Yesterday, The Washington Post reported that construction could potentially shut down almost a mile of Interstate 395—a highway on which 90,000 drivers travel each day.
The consideration is the result of a letter submitted by the District Department of Transportation (DDOT) to the Federal Highway Administration (FHWA) last month. The letter proposed the closure of the highway to complete construction on a Capital Crossing project, led by Property Group Partners, and asked the FHWA for guidance on the closing process.
The federal agency responded in a letter written to DDOT director Matthew Brown. In the letter, FHWA division administrator Joseph C. Lawson said, “In order to consider closing the facility, DDOT would be required to perform an appropriate environmental review to determine the impacts to the human and natural environment.”
Georgetown falls on the final PK. Initial analysis: I am cold. More details to follow.
— Georgetown Heckler (@GtownHeckler) December 6, 2014
“Let’s go to the soccer game,” they said. “It will be fun,” they said. Over two hours later in the pouring rain, the Hoyas lose, and Georgetown Heckler‘s initial analysis is extremely accurate.
So sweet, look at those eyes. pic.twitter.com/YEshMDB8G3
— DailyDose Of Puppies (@TheDaiIyPuppy) December 7, 2014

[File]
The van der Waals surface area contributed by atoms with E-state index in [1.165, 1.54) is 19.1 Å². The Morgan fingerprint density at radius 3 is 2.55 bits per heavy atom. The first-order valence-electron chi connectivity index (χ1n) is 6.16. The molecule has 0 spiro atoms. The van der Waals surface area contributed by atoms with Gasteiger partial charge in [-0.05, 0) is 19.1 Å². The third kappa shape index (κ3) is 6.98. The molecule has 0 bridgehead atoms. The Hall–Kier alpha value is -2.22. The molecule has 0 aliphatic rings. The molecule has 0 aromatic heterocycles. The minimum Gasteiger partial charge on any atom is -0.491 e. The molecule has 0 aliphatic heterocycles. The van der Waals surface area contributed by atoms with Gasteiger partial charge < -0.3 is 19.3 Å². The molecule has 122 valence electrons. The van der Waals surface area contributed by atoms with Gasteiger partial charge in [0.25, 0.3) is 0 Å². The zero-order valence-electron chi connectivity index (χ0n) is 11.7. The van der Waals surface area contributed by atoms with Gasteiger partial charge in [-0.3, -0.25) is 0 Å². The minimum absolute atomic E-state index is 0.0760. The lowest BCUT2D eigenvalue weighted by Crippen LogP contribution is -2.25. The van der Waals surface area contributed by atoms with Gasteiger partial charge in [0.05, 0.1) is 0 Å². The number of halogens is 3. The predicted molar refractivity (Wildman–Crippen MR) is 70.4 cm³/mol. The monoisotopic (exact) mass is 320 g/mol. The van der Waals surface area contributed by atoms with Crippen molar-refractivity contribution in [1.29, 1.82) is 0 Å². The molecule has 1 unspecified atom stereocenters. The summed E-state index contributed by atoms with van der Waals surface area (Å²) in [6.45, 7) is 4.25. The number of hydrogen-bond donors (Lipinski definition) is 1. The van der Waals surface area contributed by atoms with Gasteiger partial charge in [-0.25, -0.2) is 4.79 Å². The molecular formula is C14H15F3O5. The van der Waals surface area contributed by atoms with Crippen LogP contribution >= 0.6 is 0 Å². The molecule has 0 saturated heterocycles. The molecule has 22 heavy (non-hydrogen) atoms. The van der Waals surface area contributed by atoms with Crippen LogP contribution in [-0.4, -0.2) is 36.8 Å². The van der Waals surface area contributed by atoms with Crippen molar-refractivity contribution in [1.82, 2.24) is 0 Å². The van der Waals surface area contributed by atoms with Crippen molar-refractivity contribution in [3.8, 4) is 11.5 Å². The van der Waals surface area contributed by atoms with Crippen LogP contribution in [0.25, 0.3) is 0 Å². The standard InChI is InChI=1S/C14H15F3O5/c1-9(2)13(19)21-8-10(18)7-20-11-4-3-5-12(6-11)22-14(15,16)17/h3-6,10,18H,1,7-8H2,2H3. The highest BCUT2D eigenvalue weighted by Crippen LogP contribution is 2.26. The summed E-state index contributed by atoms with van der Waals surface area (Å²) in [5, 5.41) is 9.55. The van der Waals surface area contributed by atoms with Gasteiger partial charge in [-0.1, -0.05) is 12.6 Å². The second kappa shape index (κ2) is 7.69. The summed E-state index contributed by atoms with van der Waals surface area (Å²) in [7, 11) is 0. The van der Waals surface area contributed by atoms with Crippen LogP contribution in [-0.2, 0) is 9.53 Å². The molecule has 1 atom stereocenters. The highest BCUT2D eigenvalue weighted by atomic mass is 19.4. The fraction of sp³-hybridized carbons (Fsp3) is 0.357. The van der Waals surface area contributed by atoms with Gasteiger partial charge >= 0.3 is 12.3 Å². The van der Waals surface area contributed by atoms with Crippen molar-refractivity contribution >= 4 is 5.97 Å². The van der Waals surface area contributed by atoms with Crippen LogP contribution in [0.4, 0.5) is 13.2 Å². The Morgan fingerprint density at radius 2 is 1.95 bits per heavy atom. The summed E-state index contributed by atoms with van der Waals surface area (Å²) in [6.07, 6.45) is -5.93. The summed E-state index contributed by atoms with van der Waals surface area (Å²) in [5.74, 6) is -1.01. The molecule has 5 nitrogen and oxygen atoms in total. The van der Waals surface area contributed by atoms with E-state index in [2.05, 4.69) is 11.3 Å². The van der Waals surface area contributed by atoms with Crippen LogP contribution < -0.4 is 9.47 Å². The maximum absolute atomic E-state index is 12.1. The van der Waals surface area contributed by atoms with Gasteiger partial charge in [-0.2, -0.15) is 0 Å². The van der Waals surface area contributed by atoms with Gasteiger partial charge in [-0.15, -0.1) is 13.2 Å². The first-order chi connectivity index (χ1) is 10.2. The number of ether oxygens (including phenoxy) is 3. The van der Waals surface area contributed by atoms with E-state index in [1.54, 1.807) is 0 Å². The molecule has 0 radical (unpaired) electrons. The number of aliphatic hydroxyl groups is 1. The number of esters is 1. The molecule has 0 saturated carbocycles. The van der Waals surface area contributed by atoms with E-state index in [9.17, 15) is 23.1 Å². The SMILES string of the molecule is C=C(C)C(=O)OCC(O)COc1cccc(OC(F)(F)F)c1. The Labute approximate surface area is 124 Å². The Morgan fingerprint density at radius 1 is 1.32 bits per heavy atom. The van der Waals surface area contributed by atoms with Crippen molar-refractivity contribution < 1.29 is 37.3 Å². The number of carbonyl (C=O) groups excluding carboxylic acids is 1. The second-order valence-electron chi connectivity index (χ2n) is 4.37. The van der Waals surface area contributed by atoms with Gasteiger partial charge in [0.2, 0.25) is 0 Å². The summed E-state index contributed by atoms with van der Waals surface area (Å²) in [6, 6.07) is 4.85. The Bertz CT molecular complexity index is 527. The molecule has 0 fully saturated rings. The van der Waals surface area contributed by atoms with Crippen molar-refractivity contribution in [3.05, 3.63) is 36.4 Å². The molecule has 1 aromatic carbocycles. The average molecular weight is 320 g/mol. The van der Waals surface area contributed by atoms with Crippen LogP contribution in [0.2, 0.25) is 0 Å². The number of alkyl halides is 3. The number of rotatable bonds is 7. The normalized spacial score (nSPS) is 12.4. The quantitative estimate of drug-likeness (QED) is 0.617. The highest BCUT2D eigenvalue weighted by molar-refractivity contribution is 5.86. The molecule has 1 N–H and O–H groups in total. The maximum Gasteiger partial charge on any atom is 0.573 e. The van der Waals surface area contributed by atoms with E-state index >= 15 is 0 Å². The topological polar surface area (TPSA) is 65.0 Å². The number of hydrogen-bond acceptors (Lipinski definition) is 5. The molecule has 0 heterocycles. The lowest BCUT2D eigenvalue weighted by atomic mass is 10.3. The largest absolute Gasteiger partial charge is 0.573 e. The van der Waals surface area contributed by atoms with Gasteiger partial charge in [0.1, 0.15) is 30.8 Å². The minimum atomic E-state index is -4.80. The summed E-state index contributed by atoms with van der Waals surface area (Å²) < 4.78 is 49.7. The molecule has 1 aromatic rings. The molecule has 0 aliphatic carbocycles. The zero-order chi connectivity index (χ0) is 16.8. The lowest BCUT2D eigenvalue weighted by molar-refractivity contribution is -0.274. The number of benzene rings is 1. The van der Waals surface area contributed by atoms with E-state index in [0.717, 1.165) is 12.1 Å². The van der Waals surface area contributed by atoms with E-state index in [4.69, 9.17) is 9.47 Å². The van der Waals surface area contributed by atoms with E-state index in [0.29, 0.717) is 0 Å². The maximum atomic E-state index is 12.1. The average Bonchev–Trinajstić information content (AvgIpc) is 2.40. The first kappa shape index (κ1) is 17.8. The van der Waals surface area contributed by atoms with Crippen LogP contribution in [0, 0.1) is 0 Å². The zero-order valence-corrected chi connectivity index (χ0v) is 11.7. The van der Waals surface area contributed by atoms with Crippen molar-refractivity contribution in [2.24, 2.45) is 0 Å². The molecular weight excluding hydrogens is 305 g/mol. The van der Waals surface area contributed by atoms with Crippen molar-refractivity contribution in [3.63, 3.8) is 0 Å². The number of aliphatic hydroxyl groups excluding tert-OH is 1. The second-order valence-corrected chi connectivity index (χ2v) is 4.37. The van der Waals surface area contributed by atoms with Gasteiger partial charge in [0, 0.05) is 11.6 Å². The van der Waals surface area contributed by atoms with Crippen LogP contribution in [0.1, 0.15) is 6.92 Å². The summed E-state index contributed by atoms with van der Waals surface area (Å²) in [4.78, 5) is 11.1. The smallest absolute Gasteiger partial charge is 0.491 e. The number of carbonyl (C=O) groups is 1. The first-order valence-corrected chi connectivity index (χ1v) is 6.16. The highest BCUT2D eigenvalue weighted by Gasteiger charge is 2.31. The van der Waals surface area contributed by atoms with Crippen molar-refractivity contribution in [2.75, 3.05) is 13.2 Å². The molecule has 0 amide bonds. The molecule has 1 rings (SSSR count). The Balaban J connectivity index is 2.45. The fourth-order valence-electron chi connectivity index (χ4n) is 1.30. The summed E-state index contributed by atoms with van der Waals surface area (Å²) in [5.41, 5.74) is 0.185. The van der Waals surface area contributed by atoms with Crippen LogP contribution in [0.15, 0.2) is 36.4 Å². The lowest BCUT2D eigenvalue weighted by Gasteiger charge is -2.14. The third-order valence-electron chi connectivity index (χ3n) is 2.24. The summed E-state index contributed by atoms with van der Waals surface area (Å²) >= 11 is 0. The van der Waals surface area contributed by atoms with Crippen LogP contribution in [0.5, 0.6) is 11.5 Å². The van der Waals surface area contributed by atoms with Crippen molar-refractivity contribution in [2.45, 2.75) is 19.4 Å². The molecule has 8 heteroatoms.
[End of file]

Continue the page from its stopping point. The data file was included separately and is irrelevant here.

After the grand juries failed to indict both officers in the deaths of Michael Brown and Eric Garner, cities across the country, including D.C., have been organizing demonstrations almost daily.
Last Wednesday, protestors in the District blocked traffic near 16th and H St. Northwest after news broke of the decision not to indict the officer who shot and killed Garner. This decision came only a week after the release of the grand jury’s decision in Ferguson. In their protest, demonstrators made their way toward the White House to 15th and Pennsylvania and continued to block the streets.
The Ferguson D.C. movement has continued to mobilize with nearly two dozen demonstrators at the Capitol this morning. Tonight at 5 p.m., there is a planned marched from the White House to Dupont Circle. Following the march at 7 p.m., organizers of the movement will host a petition kickoff at the Justice Center for their most recent petition to end Metropolitan Police Department jump-outs.
On Friday, School of Foreign Service leaders announced a significant update to their ongoing work to establish a new SFS major: the Global Business major. This could be the eighth SFS major starting as early as next semester. Dean Anthony Pirrotti , Dean Anna Steinhelper, and Dean Polly Robey presented the potential program to a group of interested students in Hariri 150.